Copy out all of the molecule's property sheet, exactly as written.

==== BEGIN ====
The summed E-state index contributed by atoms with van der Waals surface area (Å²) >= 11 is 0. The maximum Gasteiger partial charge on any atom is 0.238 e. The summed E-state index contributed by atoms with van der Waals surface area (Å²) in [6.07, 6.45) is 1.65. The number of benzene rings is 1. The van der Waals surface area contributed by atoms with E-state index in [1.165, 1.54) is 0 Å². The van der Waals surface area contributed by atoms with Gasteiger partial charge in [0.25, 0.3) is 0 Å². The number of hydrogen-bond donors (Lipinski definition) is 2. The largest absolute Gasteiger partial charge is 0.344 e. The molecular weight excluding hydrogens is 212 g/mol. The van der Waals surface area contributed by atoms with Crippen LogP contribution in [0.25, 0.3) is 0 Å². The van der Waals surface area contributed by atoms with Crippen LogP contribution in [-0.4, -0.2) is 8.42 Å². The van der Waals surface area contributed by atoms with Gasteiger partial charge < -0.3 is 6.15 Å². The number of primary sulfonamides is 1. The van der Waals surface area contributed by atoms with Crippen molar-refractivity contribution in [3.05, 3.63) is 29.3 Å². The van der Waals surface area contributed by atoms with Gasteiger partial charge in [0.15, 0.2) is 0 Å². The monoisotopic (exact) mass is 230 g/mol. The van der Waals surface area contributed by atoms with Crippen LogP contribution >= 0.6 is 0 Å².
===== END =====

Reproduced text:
The summed E-state index contributed by atoms with van der Waals surface area (Å²) >= 11 is 0. The maximum Gasteiger partial charge on any atom is 0.238 e. The summed E-state index contributed by atoms with van der Waals surface area (Å²) in [6.07, 6.45) is 1.65. The number of benzene rings is 1. The van der Waals surface area contributed by atoms with E-state index in [1.165, 1.54) is 0 Å². The van der Waals surface area contributed by atoms with Gasteiger partial charge in [0.25, 0.3) is 0 Å². The number of hydrogen-bond donors (Lipinski definition) is 2. The largest absolute Gasteiger partial charge is 0.344 e. The molecular weight excluding hydrogens is 212 g/mol. The van der Waals surface area contributed by atoms with Crippen LogP contribution in [0.25, 0.3) is 0 Å². The van der Waals surface area contributed by atoms with Crippen LogP contribution in [-0.4, -0.2) is 8.42 Å². The van der Waals surface area contributed by atoms with Gasteiger partial charge < -0.3 is 6.15 Å². The number of primary sulfonamides is 1. The van der Waals surface area contributed by atoms with Crippen molar-refractivity contribution in [3.05, 3.63) is 29.3 Å². The van der Waals surface area contributed by atoms with Gasteiger partial charge in [0.15, 0.2) is 0 Å². The monoisotopic (exact) mass is 230 g/mol. The van der Waals surface area contributed by atoms with Crippen LogP contribution >= 0.6 is 0 Å².